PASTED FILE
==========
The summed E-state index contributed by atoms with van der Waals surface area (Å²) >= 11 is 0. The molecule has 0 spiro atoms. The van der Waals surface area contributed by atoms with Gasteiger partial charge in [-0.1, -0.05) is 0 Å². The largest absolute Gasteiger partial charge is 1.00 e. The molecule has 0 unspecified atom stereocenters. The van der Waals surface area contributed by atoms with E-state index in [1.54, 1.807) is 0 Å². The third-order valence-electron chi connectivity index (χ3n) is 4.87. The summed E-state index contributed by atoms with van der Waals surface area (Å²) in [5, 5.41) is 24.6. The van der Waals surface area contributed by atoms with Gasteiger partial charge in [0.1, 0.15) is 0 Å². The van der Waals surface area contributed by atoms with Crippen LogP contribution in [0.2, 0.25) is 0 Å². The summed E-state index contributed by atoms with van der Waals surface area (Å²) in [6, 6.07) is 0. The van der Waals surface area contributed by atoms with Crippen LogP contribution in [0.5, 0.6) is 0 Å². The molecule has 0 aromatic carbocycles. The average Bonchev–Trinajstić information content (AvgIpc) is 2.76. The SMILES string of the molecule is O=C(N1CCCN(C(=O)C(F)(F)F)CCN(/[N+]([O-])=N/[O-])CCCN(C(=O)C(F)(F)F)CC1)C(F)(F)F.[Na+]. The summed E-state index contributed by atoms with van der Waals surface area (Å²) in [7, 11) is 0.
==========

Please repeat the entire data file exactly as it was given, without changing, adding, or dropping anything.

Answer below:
The summed E-state index contributed by atoms with van der Waals surface area (Å²) >= 11 is 0. The molecule has 0 spiro atoms. The van der Waals surface area contributed by atoms with Gasteiger partial charge in [-0.1, -0.05) is 0 Å². The largest absolute Gasteiger partial charge is 1.00 e. The molecule has 0 unspecified atom stereocenters. The van der Waals surface area contributed by atoms with E-state index in [1.54, 1.807) is 0 Å². The third-order valence-electron chi connectivity index (χ3n) is 4.87. The summed E-state index contributed by atoms with van der Waals surface area (Å²) in [5, 5.41) is 24.6. The van der Waals surface area contributed by atoms with Gasteiger partial charge in [0.1, 0.15) is 0 Å². The van der Waals surface area contributed by atoms with Crippen LogP contribution in [0.2, 0.25) is 0 Å². The summed E-state index contributed by atoms with van der Waals surface area (Å²) in [6, 6.07) is 0. The van der Waals surface area contributed by atoms with Crippen LogP contribution in [0.5, 0.6) is 0 Å². The molecule has 0 aromatic carbocycles. The average Bonchev–Trinajstić information content (AvgIpc) is 2.76. The SMILES string of the molecule is O=C(N1CCCN(C(=O)C(F)(F)F)CCN(/[N+]([O-])=N/[O-])CCCN(C(=O)C(F)(F)F)CC1)C(F)(F)F.[Na+]. The summed E-state index contributed by atoms with van der Waals surface area (Å²) in [7, 11) is 0.